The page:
The small, diesel-powered Trabant, the East German car which went from people's auto in the East to collectible in the West
About three years ago I found by utter chance and happy circumstance that Rizgar had returned to Berlin and was running a small cafe. It wasn't in Kreuzberg, which had become even more unbearable now that tourists were also wandering through it, looking for evidence of 'squatter resistance' as described in the more sensational tourist pamphlets, and now that antique dealers, bric-a-brac merchants, boutique bars, internet cafes, financial hedge fund offices, renewable energy startups and yoga centres had all flocked to the buildings emptied of squatters. Blundering about in their eagerness to spread goodness and marzipan, these new Kreuzbergers are about as substantial as characters from Noddy in Toyland.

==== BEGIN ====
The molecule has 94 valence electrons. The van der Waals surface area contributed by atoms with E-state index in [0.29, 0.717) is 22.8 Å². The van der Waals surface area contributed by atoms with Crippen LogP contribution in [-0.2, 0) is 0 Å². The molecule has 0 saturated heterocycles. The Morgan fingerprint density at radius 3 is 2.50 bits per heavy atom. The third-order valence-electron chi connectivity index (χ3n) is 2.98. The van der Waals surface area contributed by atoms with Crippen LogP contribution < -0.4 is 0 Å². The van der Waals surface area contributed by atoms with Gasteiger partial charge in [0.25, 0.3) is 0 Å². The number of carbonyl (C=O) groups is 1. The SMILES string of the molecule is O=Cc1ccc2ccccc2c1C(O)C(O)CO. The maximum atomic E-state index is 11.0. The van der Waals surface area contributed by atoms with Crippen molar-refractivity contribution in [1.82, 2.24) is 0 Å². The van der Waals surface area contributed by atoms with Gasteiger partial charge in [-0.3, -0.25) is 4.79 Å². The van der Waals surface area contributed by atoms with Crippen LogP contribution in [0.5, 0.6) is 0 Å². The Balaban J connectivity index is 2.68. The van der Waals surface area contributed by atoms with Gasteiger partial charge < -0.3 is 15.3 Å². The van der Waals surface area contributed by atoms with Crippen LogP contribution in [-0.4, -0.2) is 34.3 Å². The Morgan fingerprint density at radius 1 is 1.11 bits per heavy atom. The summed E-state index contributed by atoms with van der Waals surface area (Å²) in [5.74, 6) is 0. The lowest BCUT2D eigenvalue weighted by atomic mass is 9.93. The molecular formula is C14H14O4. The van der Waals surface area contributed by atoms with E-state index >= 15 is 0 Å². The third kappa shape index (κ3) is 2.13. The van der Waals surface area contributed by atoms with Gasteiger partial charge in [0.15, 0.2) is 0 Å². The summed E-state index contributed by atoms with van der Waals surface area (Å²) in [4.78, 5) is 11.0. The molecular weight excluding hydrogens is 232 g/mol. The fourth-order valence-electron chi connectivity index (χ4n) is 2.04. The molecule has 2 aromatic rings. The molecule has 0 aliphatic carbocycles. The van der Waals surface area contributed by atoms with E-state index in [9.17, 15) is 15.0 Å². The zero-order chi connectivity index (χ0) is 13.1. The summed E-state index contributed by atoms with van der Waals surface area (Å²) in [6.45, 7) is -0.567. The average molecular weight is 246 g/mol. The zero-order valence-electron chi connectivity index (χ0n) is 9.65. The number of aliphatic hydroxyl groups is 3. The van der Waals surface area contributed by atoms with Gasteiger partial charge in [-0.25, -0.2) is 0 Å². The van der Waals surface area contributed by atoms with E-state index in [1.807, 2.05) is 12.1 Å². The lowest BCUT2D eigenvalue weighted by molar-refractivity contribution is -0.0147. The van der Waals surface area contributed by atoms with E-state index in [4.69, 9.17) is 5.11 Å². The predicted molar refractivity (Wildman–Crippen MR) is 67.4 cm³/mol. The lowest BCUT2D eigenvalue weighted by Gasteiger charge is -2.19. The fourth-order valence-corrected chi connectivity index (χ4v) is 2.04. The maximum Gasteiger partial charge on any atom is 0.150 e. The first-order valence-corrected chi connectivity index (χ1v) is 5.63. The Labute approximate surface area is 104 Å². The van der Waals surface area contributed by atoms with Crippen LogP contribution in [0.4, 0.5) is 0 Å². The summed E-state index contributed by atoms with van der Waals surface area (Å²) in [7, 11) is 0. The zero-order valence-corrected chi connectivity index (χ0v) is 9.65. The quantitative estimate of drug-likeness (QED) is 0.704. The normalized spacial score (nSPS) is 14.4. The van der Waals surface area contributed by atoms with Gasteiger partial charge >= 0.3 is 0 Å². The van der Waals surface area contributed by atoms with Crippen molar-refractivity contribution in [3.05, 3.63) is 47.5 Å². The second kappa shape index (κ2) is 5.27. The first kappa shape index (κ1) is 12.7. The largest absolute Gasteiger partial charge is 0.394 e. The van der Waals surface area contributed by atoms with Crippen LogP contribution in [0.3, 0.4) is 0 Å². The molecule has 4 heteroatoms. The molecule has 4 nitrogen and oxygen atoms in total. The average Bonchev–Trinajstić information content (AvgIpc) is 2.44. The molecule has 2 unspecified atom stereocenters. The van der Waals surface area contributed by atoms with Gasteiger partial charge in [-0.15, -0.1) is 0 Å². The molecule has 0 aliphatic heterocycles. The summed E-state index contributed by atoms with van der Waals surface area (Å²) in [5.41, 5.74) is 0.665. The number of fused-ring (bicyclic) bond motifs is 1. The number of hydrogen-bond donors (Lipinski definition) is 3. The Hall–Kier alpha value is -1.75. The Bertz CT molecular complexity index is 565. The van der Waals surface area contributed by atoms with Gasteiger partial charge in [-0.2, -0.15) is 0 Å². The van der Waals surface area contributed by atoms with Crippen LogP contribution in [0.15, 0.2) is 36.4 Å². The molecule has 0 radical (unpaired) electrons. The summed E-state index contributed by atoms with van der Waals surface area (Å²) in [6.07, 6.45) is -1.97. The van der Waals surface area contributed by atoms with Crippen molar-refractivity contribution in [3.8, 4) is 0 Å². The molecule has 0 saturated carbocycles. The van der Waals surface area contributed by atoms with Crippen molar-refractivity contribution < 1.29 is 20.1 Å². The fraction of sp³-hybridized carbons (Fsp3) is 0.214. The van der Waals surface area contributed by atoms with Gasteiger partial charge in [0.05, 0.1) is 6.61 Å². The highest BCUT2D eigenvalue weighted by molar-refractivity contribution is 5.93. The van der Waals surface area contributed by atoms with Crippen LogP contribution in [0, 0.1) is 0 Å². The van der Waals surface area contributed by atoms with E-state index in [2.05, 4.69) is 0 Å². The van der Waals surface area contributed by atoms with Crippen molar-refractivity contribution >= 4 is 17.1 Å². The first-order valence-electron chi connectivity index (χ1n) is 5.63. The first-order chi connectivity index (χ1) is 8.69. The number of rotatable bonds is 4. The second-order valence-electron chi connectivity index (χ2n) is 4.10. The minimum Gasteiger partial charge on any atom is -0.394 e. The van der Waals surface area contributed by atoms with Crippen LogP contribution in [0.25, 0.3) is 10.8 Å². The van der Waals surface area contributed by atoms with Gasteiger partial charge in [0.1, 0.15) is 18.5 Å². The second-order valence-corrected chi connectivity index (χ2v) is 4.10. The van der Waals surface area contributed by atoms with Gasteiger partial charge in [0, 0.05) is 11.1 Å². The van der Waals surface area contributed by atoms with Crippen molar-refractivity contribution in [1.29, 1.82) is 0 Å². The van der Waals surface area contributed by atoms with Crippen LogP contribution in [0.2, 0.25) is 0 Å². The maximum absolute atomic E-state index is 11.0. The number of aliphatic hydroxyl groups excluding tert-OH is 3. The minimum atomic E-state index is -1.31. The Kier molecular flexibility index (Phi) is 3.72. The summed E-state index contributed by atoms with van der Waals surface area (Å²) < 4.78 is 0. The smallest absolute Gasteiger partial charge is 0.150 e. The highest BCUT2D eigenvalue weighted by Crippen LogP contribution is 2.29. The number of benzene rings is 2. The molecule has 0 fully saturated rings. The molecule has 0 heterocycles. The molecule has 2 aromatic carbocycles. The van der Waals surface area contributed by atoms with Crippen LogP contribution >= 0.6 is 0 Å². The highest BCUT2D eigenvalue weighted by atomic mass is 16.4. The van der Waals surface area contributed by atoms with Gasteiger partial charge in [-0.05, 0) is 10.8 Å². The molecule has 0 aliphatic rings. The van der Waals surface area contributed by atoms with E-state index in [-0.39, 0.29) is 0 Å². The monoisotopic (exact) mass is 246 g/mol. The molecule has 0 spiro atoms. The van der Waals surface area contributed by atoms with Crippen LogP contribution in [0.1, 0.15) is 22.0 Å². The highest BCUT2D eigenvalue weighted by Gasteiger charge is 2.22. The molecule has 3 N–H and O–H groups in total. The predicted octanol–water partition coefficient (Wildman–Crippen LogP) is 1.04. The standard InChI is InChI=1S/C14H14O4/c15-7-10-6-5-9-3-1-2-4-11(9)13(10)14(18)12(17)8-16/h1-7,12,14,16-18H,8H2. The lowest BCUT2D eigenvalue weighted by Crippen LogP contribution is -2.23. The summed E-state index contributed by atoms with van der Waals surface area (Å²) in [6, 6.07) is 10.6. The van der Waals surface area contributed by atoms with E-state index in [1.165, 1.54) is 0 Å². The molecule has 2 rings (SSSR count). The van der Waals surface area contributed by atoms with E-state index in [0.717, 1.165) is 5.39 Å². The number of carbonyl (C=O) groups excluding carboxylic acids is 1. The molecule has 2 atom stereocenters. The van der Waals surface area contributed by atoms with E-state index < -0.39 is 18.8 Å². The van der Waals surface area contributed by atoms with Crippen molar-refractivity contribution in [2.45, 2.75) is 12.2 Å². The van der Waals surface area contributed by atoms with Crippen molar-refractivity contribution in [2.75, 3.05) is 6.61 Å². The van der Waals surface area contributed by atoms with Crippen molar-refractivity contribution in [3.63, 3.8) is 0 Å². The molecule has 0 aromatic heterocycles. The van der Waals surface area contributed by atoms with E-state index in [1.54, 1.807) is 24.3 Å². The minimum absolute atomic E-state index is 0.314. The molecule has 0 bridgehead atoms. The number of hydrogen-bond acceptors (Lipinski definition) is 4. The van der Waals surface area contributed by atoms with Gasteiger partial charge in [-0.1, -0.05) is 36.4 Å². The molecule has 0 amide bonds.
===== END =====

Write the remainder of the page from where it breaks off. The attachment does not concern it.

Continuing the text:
Worse, many of them believe that the European Central bank is a Good Thing and that European social democracy is a Good Idea. Sickened and saddened and surrounded by incense and stock options, the old Kreuzbergers moved out. They couldn't go to Prenzlauer Berg, which used to be in East Berlin those days, but which had the similar sort of urban topology, because Prenzlauer Berg had also been overrun by the same lot of goofy invaders. So some dispersed to West Deutschland (we still call it that, it's a habit, but it only means the Germany which used to be West Germany) and others formed loose communities and repaired to Friedrichshain in north-central Berlin, which in the old days was also East Berlin, but has resisted the invaders.
'Was that really how the Wall fell?' A couple in Berlin ponder photographs of 1989